Robert Smith serves as chairman of the Pala Band of Mission Indians in California. Photo: California Native American Day

Disenrollment from Pala Band affects children in ICWA case

Two children who were disenrolled by the Pala Band of Mission Indians cannot be protected by the Indian Child Welfare Act, a California appeals court ruled on Tuesday.

The tribe formally objected in July 2009 when K.P. and Kristopher were put up for adoption. Their mother, Michelle T., is enrolled.

But sometime during the proceedings, the tribe disenrolled the children. As a result, they are no longer considered "Indian," the court determined.

"Under federal and state law, the Indian tribe's membership determination is conclusive," Judge Cynthia Aaron wrote in the unpublished opinion. "The record shows that enrollment is a prerequisite for Pala Band membership, and that the Pala Band determined that K.P. and Kristopher are not members of its tribe."

Since the children aren't "Indian," the heightened standards of ICWA do not apply in the dispute, Aaron said. So the court upheld a termination of Michelle's parental rights over her objections.

Assistant Secretary Kevin Washburn addresses the National Congress of American Indians annual convention in San Diego, California, on October 19, 2015. Photo by Indianz.Com (CC BY-NC-SA 4.0)

Michelle tried to argue that the tribe's enrollment decision's are subject to review by the Bureau of Indian Affairs. A federal judge has rejected that view but the case is currently pending before the 9th Circuit Court of Appeals.

Separately, the 9th Circuit has rejected a different disenrollment lawsuit filed by former members who tried to sue individual tribal leaders rather than the tribe itself.

Assistant Secretary Kevin Washburn, the head of the BIA, has been a strong advocate for ICWA. Just last month, he told the National Congress of American Indians annual convention in San Diego, California, that the law remains under attack by non-Indian interests.

"It is in the best interest of children not to be stolen from their tribal communities," Washburn said. "I think that's just a fundamental principle."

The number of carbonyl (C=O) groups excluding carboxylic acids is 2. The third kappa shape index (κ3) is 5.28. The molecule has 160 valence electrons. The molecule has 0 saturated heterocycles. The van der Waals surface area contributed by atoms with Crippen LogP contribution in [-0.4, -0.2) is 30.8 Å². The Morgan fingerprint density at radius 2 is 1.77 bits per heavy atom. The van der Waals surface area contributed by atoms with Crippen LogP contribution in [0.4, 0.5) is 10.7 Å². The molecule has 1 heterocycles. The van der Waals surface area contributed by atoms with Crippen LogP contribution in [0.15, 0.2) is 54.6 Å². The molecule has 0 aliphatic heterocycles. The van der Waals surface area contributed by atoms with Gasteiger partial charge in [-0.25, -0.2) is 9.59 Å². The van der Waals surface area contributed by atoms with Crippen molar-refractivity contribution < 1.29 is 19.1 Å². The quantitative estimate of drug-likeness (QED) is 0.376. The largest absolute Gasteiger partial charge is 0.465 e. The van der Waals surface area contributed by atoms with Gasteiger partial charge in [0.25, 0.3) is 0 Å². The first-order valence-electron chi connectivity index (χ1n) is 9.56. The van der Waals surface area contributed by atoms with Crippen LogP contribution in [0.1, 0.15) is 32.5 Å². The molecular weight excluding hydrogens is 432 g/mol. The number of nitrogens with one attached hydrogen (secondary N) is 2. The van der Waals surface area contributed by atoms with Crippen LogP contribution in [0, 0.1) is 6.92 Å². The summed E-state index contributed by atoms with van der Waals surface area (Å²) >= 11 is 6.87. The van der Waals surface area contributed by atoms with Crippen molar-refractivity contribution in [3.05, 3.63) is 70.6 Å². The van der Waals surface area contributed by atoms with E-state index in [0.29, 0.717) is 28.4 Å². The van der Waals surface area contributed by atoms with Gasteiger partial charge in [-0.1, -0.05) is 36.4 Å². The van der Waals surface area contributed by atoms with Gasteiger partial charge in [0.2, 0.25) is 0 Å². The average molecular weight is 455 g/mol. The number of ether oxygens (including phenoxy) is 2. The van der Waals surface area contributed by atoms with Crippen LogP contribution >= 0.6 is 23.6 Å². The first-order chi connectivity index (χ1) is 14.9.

Washburn's position on disenrollment, though, inadvertently contributed to the negative decision this week. The court cited his 2013 letter in which he said the BIA lacked the authority to review the Pala Band's membership matters.

More directly, the court relied on the ICWA guidelines that Washburn issued in February. In that document -- which does not carry the force of law -- the BIA urged state courts and state agencies to defer to tribes in determining who is and who isn't an "Indian."

"A state court may not substitute its own determination for that of the tribe regarding a child's membership or eligibility for membership in a tribe," Judge Aaron wrote, mirroring language from the guidance.

The ICWA guidelines define an "Indian child" as follows:
Indian child means any unmarried person who is under age eighteen and is either: (1) a member of an Indian tribe; or (2) eligible for membership in an Indian tribe and the biological child of a member of an Indian tribe.

In a section titled, "Who makes the determination as to whether a child is a member of a tribe?" the document reads:
The State court may not substitute its own determination regarding a child’s membership or eligibility for membership in a tribe or tribes.

California Court of Appeal Decision:
In re K.P. et al. (November 10, 2015)

Related Stories
Pala Band takes steps to improve placement of foster children (10/13)
9th Circuit won't interfere in Pala Band's disenrollment dispute (03/17)
Pala Band leadership disputes ouster by group of tribal members (05/21)
Washburn confirms lack of authority in disenrollment case (06/13)
Pala Band finalizes decision to remove 154 people from the rolls (06/19)
Lawsuit urges BIA to intervene in Pala membership dispute (03/19)
BIA urges Pala Band to reinstate eight who were disenrolled (02/29)
Pala Band removes 15 percent of membership from the rolls (2/3)
Pala Band removes an additional 154 people from its rolls (2/2)
Editorial: Congress should stay out of disenrollment disputes (11/16)
Ousted Pala Band members lobby for Congressional action (11/14)
Relatives of former Pala Band chairman removed from the roll (9/6)
Correction: Pala Band did not remove former leader from rolls (9/1)
Pala Band disenrolls eight people, including a past chairman (8/31)

Join the Conversation